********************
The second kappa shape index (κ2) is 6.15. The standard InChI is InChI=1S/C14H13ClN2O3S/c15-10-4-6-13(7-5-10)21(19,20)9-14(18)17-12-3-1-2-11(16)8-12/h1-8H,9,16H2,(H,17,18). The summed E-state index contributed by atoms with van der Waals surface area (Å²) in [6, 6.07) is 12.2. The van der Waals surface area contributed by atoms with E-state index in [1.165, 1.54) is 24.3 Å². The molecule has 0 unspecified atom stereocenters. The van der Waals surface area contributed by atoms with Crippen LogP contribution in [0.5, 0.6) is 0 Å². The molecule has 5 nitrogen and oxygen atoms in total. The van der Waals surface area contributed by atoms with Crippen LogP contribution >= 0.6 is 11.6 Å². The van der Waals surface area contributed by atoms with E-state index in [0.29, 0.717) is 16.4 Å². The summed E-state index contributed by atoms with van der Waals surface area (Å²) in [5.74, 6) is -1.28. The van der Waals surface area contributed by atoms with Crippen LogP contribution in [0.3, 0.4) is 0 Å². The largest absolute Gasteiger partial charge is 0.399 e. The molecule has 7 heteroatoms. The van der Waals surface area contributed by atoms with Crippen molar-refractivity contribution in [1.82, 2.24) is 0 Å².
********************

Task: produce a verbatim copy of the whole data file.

The second kappa shape index (κ2) is 6.15. The standard InChI is InChI=1S/C14H13ClN2O3S/c15-10-4-6-13(7-5-10)21(19,20)9-14(18)17-12-3-1-2-11(16)8-12/h1-8H,9,16H2,(H,17,18). The summed E-state index contributed by atoms with van der Waals surface area (Å²) in [6, 6.07) is 12.2. The van der Waals surface area contributed by atoms with E-state index in [1.165, 1.54) is 24.3 Å². The molecule has 0 unspecified atom stereocenters. The van der Waals surface area contributed by atoms with Crippen LogP contribution in [0.5, 0.6) is 0 Å². The molecule has 5 nitrogen and oxygen atoms in total. The van der Waals surface area contributed by atoms with Crippen LogP contribution >= 0.6 is 11.6 Å². The van der Waals surface area contributed by atoms with E-state index in [0.29, 0.717) is 16.4 Å². The summed E-state index contributed by atoms with van der Waals surface area (Å²) in [5.74, 6) is -1.28. The van der Waals surface area contributed by atoms with Crippen LogP contribution in [0.3, 0.4) is 0 Å². The largest absolute Gasteiger partial charge is 0.399 e. The molecule has 7 heteroatoms. The van der Waals surface area contributed by atoms with Crippen molar-refractivity contribution in [1.82, 2.24) is 0 Å².